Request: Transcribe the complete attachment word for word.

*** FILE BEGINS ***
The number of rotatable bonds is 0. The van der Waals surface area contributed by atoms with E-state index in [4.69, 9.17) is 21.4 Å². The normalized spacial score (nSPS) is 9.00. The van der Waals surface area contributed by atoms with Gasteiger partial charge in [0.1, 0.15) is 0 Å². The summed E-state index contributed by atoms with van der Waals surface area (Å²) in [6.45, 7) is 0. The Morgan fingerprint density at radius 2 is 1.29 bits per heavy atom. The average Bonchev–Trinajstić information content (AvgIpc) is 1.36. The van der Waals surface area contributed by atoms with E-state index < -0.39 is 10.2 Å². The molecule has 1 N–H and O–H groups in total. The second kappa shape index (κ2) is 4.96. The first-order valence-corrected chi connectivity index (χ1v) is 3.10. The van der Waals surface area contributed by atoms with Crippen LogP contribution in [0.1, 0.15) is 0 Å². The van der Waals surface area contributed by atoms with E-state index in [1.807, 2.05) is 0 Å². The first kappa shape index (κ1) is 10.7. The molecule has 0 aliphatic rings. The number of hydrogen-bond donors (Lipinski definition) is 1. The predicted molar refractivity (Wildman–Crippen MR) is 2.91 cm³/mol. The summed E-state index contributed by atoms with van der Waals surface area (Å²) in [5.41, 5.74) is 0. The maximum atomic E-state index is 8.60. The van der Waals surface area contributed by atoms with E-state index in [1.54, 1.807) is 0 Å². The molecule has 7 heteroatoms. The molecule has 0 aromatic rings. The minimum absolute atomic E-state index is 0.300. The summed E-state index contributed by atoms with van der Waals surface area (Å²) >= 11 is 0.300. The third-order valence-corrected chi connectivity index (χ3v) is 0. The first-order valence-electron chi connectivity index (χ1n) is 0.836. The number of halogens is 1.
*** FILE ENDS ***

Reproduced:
The number of rotatable bonds is 0. The van der Waals surface area contributed by atoms with E-state index in [4.69, 9.17) is 21.4 Å². The normalized spacial score (nSPS) is 9.00. The van der Waals surface area contributed by atoms with Gasteiger partial charge in [0.1, 0.15) is 0 Å². The summed E-state index contributed by atoms with van der Waals surface area (Å²) in [6.45, 7) is 0. The Morgan fingerprint density at radius 2 is 1.29 bits per heavy atom. The average Bonchev–Trinajstić information content (AvgIpc) is 1.36. The van der Waals surface area contributed by atoms with E-state index < -0.39 is 10.2 Å². The molecule has 1 N–H and O–H groups in total. The second kappa shape index (κ2) is 4.96. The first-order valence-corrected chi connectivity index (χ1v) is 3.10. The van der Waals surface area contributed by atoms with Crippen LogP contribution in [0.1, 0.15) is 0 Å². The van der Waals surface area contributed by atoms with E-state index in [1.807, 2.05) is 0 Å². The first kappa shape index (κ1) is 10.7. The molecule has 0 aliphatic rings. The number of hydrogen-bond donors (Lipinski definition) is 1. The predicted molar refractivity (Wildman–Crippen MR) is 2.91 cm³/mol. The summed E-state index contributed by atoms with van der Waals surface area (Å²) in [5.41, 5.74) is 0. The maximum atomic E-state index is 8.60. The van der Waals surface area contributed by atoms with E-state index in [1.54, 1.807) is 0 Å². The molecule has 7 heteroatoms. The molecule has 0 aromatic rings. The minimum absolute atomic E-state index is 0.300. The summed E-state index contributed by atoms with van der Waals surface area (Å²) >= 11 is 0.300. The third-order valence-corrected chi connectivity index (χ3v) is 0. The first-order valence-electron chi connectivity index (χ1n) is 0.836. The number of halogens is 1.